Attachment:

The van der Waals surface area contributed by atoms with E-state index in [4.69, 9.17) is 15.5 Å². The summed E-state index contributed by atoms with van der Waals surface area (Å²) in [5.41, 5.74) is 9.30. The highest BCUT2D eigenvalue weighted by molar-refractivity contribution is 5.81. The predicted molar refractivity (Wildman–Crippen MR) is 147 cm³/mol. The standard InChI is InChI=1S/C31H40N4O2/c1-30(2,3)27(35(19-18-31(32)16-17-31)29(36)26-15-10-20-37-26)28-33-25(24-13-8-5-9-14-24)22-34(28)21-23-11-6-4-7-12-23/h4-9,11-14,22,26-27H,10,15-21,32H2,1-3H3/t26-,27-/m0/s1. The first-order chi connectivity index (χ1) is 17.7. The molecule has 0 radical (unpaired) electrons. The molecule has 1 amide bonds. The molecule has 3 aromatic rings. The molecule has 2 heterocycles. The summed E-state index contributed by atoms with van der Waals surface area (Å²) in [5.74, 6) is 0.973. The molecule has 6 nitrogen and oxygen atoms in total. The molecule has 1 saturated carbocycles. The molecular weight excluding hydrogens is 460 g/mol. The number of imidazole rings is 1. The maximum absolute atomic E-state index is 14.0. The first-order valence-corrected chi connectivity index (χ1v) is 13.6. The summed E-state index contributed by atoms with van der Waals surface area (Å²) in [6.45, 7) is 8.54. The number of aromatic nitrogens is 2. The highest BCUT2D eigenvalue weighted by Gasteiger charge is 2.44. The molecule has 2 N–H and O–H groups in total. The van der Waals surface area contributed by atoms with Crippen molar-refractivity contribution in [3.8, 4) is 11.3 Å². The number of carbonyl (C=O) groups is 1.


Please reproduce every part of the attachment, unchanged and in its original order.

The van der Waals surface area contributed by atoms with E-state index in [4.69, 9.17) is 15.5 Å². The summed E-state index contributed by atoms with van der Waals surface area (Å²) in [5.41, 5.74) is 9.30. The highest BCUT2D eigenvalue weighted by molar-refractivity contribution is 5.81. The predicted molar refractivity (Wildman–Crippen MR) is 147 cm³/mol. The standard InChI is InChI=1S/C31H40N4O2/c1-30(2,3)27(35(19-18-31(32)16-17-31)29(36)26-15-10-20-37-26)28-33-25(24-13-8-5-9-14-24)22-34(28)21-23-11-6-4-7-12-23/h4-9,11-14,22,26-27H,10,15-21,32H2,1-3H3/t26-,27-/m0/s1. The first-order chi connectivity index (χ1) is 17.7. The molecule has 0 radical (unpaired) electrons. The molecule has 1 amide bonds. The molecule has 3 aromatic rings. The molecule has 2 heterocycles. The summed E-state index contributed by atoms with van der Waals surface area (Å²) in [5.74, 6) is 0.973. The molecule has 6 nitrogen and oxygen atoms in total. The molecule has 1 saturated carbocycles. The molecular weight excluding hydrogens is 460 g/mol. The number of imidazole rings is 1. The maximum absolute atomic E-state index is 14.0. The first-order valence-corrected chi connectivity index (χ1v) is 13.6. The summed E-state index contributed by atoms with van der Waals surface area (Å²) in [6.45, 7) is 8.54. The number of aromatic nitrogens is 2. The highest BCUT2D eigenvalue weighted by Gasteiger charge is 2.44. The molecule has 2 N–H and O–H groups in total. The van der Waals surface area contributed by atoms with Crippen molar-refractivity contribution in [3.8, 4) is 11.3 Å². The number of carbonyl (C=O) groups is 1.